Under the deal, personalized digital media company Catalina will be joining forces with Label Insight. Catalina uses consumer purchases data to target shoppers on a personal base, while Label Insight works with major companies like Kellogg, Betty Crocker, and Pepsi to provide insight on food label data to government, retailers, manufacturers and app developers.
    "Brands with very specific product benefits, gluten-free for example, require precise targeting to efficiently reach and convert their desired shoppers,” says Todd Morris, President of Catalina's Go-to-Market organization, adding that “Catalina offers the only purchase-based targeting solution with this capability.” 
    Label Insight’s clients include food and beverage giants such as Unilever, Ben & Jerry's, Lipton and Hellman’s. Label Insight technology has helped the Food and Drug Administration (FDA) build the sector’s very first scientifically accurate database of food ingredients, health attributes and claims.
    Morris says the joint partnership will allow Catalina to “enhance our dataset and further increase our ability to target shoppers who are currently buying - or have shown intent to buy - in these emerging categories,” including gluten-free, allergen-free, and other free-from foods.
    The deal will likely make for easier, more precise targeting of goods to consumers, and thus provide benefits for manufacturers and retailers looking to better serve their retail food customers, especially in specialty areas like gluten-free and allergen-free foods.
    Source:
    fdfworld.com

    Jefferson Adams
    Celiac.com 04/19/2018 - Previous genome and linkage studies indicate the existence of a new disease triggering mechanism that involves amino acid metabolism and nutrient sensing signaling pathways. In an effort to determine if amino acids might play a role in the development of celiac disease, a team of researchers recently set out to investigate if plasma amino acid levels differed among children with celiac disease compared with a control group.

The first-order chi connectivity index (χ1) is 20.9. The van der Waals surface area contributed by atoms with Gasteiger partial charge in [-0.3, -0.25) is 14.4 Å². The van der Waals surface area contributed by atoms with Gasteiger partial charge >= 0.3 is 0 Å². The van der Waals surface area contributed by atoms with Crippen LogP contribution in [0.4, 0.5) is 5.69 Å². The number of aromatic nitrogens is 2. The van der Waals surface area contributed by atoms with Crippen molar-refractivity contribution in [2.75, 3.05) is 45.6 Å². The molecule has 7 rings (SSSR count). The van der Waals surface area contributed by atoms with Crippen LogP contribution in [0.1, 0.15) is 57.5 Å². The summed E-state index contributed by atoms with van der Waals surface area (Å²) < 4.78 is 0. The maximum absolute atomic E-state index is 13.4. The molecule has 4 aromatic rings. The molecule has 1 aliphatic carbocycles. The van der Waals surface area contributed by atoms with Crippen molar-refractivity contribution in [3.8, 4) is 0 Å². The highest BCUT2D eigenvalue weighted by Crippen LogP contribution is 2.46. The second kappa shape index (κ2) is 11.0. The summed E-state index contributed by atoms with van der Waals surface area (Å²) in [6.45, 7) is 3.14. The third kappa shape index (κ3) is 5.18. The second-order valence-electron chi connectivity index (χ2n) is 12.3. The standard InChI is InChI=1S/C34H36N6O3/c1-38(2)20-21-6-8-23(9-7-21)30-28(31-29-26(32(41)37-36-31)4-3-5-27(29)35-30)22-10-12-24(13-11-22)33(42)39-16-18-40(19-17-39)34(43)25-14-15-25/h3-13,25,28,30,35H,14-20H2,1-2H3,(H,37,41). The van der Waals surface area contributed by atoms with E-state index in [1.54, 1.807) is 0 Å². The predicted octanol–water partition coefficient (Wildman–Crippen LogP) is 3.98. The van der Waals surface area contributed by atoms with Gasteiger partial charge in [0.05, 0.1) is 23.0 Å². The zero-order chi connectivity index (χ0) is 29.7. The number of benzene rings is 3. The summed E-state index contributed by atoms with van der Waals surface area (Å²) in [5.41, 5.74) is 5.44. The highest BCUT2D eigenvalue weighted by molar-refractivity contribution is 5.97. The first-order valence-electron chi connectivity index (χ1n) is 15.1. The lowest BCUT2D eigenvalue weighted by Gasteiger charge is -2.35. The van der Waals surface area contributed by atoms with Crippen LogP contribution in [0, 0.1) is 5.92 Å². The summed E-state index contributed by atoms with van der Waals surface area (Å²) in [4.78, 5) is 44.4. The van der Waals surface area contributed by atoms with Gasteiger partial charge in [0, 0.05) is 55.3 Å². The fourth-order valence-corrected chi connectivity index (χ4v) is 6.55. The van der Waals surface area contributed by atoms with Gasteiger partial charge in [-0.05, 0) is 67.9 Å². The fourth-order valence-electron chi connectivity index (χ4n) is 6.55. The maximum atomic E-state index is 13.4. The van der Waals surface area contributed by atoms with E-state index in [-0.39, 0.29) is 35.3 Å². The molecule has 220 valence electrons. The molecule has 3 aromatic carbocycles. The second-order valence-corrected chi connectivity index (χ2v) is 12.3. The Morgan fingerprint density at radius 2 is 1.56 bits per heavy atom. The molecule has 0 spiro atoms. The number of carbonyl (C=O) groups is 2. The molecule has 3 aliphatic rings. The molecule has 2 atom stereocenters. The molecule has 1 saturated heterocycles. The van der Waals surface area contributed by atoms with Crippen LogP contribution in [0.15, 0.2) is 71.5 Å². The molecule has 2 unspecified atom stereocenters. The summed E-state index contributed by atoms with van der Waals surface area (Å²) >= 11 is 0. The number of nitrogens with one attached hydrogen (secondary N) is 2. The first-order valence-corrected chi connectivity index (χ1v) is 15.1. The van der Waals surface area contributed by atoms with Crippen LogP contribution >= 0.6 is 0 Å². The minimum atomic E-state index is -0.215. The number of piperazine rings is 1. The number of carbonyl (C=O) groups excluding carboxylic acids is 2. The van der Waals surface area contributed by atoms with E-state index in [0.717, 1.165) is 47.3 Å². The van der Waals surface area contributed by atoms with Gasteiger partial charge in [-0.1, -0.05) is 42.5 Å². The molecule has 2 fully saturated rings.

The research team included Åsa Torinsson Naluai, Ladan Saadat Vafa, Audur H. Gudjonsdottir, Henrik Arnell, Lars Browaldh, and Daniel Agardh. They are variously affiliated with the Institute of Biomedicine, Department of Microbiology & Immunology, Sahlgrenska Academy, University of Gothenburg, Gothenburg, Sweden; the Institute of Clinical Sciences, Sahlgrenska Academy at the University of Gothenburg, Gothenburg, Sweden; the Department of Pediatric Gastroenterology, Hepatology and Nutrition, Karolinska University Hospital and Division of Pediatrics, CLINTEC, Karolinska Institute, Stockholm, Sweden; the Department of Clinical Science and Education, Karolinska Institute, Sodersjukhuset, Stockholm, Sweden; the Department of Mathematical Sciences, Chalmers University of Technology, Gothenburg, Sweden; the Diabetes & Celiac Disease Unit, Department of Clinical Sciences, Lund University, Malmö, Sweden; and with the Nathan S Kline Institute in the U.S.A.
    First, the team used liquid chromatography-tandem mass spectrometry (LC/MS) to analyze amino acid levels in fasting plasma samples from 141 children with celiac disease and 129 non-celiac disease controls. They then crafted a general linear model using age and experimental effects as covariates to compare amino acid levels between children with celiac disease and non-celiac control subjects.
    Compared with the control group, seven out of twenty-three children with celiac disease showed elevated levels of the the following amino acids: tryptophan; taurine; glutamic acid; proline; ornithine; alanine; and methionine.
    The significance of the individual amino acids do not survive multiple correction, however, multivariate analyses of the amino acid profile showed significantly altered amino acid levels in children with celiac disease overall and after correction for age, sex and experimental effects.
    This study shows that amino acids can influence inflammation and may play a role in the development of celiac disease.
    Source:
    PLoS One. 2018; 13(3): e0193764. doi: & 10.1371/journal.pone.0193764